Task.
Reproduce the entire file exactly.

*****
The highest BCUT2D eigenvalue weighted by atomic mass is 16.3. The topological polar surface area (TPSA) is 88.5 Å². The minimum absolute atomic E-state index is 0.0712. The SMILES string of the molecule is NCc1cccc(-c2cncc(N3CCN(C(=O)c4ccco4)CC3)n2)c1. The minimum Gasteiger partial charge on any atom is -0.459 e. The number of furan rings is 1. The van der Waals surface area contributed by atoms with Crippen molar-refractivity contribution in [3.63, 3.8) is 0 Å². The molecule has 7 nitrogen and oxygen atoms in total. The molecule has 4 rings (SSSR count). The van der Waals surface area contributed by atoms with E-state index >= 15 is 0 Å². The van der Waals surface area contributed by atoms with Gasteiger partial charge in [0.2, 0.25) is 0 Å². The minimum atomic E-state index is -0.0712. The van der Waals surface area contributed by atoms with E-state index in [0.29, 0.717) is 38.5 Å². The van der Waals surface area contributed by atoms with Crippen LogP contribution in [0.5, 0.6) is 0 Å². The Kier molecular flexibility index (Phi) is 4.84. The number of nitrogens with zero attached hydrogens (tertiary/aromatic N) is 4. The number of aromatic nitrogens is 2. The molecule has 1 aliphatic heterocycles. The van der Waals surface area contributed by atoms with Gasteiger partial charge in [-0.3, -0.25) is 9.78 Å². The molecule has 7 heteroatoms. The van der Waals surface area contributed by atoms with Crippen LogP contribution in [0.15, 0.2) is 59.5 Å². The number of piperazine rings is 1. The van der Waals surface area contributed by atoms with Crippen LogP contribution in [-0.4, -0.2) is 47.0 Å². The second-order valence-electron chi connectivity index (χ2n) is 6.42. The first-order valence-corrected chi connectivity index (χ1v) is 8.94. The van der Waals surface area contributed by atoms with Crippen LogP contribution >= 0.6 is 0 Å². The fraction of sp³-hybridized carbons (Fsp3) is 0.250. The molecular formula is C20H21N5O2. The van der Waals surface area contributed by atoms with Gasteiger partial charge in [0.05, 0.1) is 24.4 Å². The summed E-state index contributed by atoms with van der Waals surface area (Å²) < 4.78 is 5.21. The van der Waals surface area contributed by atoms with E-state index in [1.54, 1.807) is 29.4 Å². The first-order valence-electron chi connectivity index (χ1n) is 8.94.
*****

The highest BCUT2D eigenvalue weighted by atomic mass is 16.3. The topological polar surface area (TPSA) is 88.5 Å². The minimum absolute atomic E-state index is 0.0712. The SMILES string of the molecule is NCc1cccc(-c2cncc(N3CCN(C(=O)c4ccco4)CC3)n2)c1. The minimum Gasteiger partial charge on any atom is -0.459 e. The number of furan rings is 1. The van der Waals surface area contributed by atoms with Crippen molar-refractivity contribution in [3.63, 3.8) is 0 Å². The molecule has 7 nitrogen and oxygen atoms in total. The molecule has 4 rings (SSSR count). The van der Waals surface area contributed by atoms with E-state index >= 15 is 0 Å². The van der Waals surface area contributed by atoms with Gasteiger partial charge in [0.2, 0.25) is 0 Å². The minimum atomic E-state index is -0.0712. The van der Waals surface area contributed by atoms with E-state index in [0.29, 0.717) is 38.5 Å². The van der Waals surface area contributed by atoms with Crippen LogP contribution in [0.5, 0.6) is 0 Å². The Kier molecular flexibility index (Phi) is 4.84. The number of nitrogens with zero attached hydrogens (tertiary/aromatic N) is 4. The number of aromatic nitrogens is 2. The molecule has 1 aliphatic heterocycles. The van der Waals surface area contributed by atoms with Gasteiger partial charge in [-0.3, -0.25) is 9.78 Å². The molecule has 7 heteroatoms. The van der Waals surface area contributed by atoms with Crippen LogP contribution in [0.15, 0.2) is 59.5 Å². The number of piperazine rings is 1. The van der Waals surface area contributed by atoms with Crippen LogP contribution in [-0.4, -0.2) is 47.0 Å². The second-order valence-electron chi connectivity index (χ2n) is 6.42. The first-order valence-corrected chi connectivity index (χ1v) is 8.94. The van der Waals surface area contributed by atoms with Crippen LogP contribution >= 0.6 is 0 Å². The fraction of sp³-hybridized carbons (Fsp3) is 0.250. The molecular formula is C20H21N5O2. The van der Waals surface area contributed by atoms with Gasteiger partial charge in [0.05, 0.1) is 24.4 Å². The summed E-state index contributed by atoms with van der Waals surface area (Å²) < 4.78 is 5.21. The van der Waals surface area contributed by atoms with E-state index in [1.54, 1.807) is 29.4 Å². The first-order valence-electron chi connectivity index (χ1n) is 8.94.